A Storyteller’s Journey

J.R.R. Tolkien
By Alexandra Wallner
Illustrated by John Wallner
(Holiday House,New York, 2011, $17.95)

Although J.R.R Tolkien was born at the end of the 19th century, he had a life worthy of a sprawling Victorian novel. Growing up in South Africa and the English countryside, he lost both his parents by the time he was twelve and endured overbearing relations and guardians. He developed a serious fever and lost dear friends in the trenches of France during World War I. Eventually, he found ordinary happiness: marriage, children, a professorship at Oxford. But Tolkien’s was an extraordinary ordinariness. With his vivid imagination and rare ability to construct other languages and worlds, he wrought The Hobbit, The Lord of the Rings, and other works of literary fantasy.

In J.R.R. Tolkien, Alexandra Wallner and her husband, illustrator John Wallner, have crafted a picture-book biography of the author. John Wallner’s illustrations emphasize the journey motif present in most of Tolkien’s books: a yellow-brick road that resembles a gameboard winds through each double-page spread. Scenes and characters from Tolkien’s life and from his imaginary worlds flit over the road, further developing his story. Alexandra Wellner’s narrative traces his development as a writer, emphasizing the real-life places and names that stayed with young Tolkien and eventually inspired his best-known work.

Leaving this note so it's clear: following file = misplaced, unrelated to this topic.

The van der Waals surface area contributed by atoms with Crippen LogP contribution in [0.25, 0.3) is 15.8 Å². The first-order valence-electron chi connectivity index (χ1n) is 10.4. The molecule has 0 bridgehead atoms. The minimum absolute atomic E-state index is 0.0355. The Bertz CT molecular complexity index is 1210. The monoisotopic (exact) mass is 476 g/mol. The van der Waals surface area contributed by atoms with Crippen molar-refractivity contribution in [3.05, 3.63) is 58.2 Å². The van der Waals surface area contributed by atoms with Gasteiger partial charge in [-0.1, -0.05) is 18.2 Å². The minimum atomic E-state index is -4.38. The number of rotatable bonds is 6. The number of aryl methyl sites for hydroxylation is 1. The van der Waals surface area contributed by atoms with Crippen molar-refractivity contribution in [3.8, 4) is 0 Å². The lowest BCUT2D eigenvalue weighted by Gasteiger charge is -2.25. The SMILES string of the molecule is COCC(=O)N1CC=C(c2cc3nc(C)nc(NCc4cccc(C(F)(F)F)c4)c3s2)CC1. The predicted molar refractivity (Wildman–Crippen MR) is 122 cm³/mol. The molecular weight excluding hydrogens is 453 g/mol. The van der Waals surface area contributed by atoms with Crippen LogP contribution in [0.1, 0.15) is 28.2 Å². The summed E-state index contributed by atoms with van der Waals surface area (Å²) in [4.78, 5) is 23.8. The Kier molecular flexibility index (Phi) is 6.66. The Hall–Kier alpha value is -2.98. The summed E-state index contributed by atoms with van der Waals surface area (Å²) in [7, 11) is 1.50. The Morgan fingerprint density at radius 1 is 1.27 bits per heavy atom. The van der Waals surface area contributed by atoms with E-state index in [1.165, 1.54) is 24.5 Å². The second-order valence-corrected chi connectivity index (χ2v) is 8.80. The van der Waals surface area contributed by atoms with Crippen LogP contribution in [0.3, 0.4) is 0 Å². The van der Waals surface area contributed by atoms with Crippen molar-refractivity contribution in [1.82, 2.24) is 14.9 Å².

Despite its magical illustrations, J.R.R. Tolkien is more a middle-grade biography with pictures than a picture-book biography. The prose is too dense and the illustrations too text-dependent for the youngest children. But for older children, those at least advanced enough to listen attentively to The Hobbit read out loud, J.R.R. Tolkien is an enchanting introduction to the writer’s life and the creative process itself.

Dorothy A. Dahm

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